Thursday, May 23, 2024
NewsToyota’s EV Priority is Affordability, Not Range

Toyota’s EV Priority is Affordability, Not Range

Toyota’s saying that “Nothing happens until you sell a car” is a driving force behind this plan

  • Toyota’s strategy is to sell EVs to the masses.

  • Lexus’ priority will be different.

Toyota’s not looked too good recently as they were deemed to be one of the most obstructive companies when it comes to fighting the climate crisis. Despite this, Toyota’s still on board with developing and selling EVs as demonstrated by the recently introduced bZ4X. Toyota’s strategy differs from other OEMs however.

Toyota Comes in Third as the Most Hindering Company Against Climate Change

Although it may seem obvious, the best way to help the environment when moving away from petrol-powered vehicles over to EVs is by getting them on the road. This is what will make a difference and one factor that keeps EVs out of the hands of many are big expensive batteries needed to deliver range.

Toyota has an expression that says: Nothing happens until you sell a car.” This is what Cooper Ericksen, Toyota Motor North America VP for product planning and strategy told Green Car Reports. And Toyota’s plan is to sell millions of EVs by the end of the decade.

To reach the goal, Toyota will leave range obsession to others, including premium brand Lexus which typically has more affluent customers willing to pay more for a larger battery and more range.

2023 Toyota bZ4X officially unveiled with 400 kilometers of range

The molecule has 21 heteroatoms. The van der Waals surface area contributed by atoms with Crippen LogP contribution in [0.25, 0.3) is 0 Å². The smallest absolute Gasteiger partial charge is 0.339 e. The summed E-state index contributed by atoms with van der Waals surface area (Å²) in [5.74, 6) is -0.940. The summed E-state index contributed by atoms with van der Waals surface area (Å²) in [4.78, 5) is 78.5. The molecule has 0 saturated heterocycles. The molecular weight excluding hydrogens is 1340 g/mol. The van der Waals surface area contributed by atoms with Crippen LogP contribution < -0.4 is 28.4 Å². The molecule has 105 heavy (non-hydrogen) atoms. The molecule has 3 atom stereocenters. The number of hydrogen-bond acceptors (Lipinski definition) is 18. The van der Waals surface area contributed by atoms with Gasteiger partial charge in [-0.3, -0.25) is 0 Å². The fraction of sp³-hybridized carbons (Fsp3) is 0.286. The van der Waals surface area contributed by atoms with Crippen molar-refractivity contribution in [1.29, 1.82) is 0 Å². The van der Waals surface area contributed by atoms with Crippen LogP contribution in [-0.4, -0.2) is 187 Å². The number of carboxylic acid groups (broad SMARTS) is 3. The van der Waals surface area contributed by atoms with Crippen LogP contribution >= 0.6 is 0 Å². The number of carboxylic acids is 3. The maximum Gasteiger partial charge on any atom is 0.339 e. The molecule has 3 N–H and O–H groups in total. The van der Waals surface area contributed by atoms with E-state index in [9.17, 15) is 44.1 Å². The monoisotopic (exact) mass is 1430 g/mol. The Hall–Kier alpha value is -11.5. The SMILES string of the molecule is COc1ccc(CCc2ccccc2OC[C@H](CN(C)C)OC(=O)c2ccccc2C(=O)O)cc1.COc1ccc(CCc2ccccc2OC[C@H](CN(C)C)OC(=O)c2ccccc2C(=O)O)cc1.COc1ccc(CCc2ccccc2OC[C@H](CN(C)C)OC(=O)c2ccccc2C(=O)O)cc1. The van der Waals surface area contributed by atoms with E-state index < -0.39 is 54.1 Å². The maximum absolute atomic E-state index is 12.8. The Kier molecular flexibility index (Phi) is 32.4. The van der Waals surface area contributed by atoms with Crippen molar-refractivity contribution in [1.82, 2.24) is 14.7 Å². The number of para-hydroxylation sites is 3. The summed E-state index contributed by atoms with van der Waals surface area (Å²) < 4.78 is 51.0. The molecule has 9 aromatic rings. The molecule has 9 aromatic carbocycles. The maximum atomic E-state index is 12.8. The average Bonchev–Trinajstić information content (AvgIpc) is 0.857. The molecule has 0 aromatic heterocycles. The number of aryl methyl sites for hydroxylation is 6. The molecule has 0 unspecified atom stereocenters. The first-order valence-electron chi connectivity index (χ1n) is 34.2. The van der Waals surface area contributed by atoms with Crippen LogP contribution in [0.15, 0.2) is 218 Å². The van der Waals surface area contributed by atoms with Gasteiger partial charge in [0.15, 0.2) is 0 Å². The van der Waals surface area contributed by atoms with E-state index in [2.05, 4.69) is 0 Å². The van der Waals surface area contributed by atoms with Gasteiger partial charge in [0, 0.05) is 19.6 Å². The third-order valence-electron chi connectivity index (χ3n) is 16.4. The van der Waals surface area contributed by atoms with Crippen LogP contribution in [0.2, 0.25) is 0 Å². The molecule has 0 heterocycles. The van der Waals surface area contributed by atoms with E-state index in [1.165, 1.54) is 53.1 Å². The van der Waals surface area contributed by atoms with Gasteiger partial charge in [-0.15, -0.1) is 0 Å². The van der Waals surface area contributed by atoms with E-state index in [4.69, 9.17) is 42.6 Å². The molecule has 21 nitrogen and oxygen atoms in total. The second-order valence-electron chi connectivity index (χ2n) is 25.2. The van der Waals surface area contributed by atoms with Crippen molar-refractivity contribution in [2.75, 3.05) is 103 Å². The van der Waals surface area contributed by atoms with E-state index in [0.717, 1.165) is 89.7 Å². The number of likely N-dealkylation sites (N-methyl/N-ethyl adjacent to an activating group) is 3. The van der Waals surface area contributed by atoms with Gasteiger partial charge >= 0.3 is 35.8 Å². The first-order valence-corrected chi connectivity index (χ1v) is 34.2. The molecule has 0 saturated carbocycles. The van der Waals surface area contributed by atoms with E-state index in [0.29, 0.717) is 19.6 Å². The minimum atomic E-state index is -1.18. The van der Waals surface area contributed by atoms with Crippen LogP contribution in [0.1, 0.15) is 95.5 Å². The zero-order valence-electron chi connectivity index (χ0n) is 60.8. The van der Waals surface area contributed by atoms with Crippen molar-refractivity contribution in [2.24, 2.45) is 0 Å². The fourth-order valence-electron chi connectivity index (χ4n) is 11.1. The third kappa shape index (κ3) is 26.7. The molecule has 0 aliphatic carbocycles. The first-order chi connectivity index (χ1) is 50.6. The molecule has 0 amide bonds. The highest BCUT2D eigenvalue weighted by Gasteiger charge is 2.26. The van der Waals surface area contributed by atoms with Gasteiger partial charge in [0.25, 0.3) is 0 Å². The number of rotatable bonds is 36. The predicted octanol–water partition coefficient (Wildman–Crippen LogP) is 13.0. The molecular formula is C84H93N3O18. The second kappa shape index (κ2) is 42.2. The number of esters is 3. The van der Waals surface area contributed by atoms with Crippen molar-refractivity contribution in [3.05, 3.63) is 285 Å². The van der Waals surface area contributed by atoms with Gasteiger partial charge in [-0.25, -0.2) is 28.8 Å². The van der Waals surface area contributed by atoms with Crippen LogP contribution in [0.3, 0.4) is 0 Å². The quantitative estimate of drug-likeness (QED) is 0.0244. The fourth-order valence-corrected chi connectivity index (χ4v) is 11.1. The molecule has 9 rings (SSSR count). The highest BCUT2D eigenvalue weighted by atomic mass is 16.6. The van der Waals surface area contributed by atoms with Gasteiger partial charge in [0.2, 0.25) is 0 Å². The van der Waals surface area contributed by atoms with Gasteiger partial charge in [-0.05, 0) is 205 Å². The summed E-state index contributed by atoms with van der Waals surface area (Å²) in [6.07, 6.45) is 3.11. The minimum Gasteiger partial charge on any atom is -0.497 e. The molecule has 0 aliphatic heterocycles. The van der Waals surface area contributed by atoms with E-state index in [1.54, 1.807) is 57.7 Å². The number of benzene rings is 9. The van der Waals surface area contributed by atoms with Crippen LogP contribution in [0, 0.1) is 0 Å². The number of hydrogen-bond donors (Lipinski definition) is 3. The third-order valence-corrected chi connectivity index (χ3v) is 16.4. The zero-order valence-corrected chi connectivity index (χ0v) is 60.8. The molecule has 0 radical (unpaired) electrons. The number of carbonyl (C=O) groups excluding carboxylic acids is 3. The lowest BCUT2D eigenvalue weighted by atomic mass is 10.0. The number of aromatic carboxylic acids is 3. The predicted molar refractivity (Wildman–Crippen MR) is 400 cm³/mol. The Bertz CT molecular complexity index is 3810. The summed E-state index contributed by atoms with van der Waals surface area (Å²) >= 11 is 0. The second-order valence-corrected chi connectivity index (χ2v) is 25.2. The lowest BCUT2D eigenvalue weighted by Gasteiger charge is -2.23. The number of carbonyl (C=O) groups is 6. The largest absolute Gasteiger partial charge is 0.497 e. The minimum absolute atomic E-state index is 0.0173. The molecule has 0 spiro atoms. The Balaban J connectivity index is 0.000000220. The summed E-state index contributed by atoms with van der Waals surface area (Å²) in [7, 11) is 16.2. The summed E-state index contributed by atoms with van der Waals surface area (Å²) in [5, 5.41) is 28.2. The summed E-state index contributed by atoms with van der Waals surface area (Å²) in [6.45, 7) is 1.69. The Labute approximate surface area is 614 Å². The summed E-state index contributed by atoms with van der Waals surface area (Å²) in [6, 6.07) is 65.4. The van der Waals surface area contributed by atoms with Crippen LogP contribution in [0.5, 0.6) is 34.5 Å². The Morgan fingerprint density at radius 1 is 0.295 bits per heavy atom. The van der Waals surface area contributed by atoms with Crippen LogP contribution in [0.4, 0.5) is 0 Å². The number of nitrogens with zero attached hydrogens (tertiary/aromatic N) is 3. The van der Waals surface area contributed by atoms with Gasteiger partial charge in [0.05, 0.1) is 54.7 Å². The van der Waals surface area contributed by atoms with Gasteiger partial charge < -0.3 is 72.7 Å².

“Batteries are expensive, and the bigger you make the battery, the more expensive it is,” Ericksen said. “So the trick, I think long-term is not all about range, range, range; the trick is matching the range and the price point to what the consumer can afford.”

The 2023 bZ4x will offer up to 400 km (250 miles) of range, which could be considered more than people actually need. With an estimated price nearing $40,000 in the US for the base model, it is conceivable that Toyota will launch a lower-range model in the near future. This would bring pricing down closer to the $30,000 mark, a number far more attainable by the masses.


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Matt St-Pierre
Matt St-Pierre
Trained as an Automotive Technician, Matt has two decades of automotive journalism under his belt. He’s done TV, radio, print and this thing called the internet. He’s an avid collector of many 4-wheeled things, all of them under 1,500 kg, holds a recently expired racing license and is a father of two. Life is beautiful. Send Matt an emai


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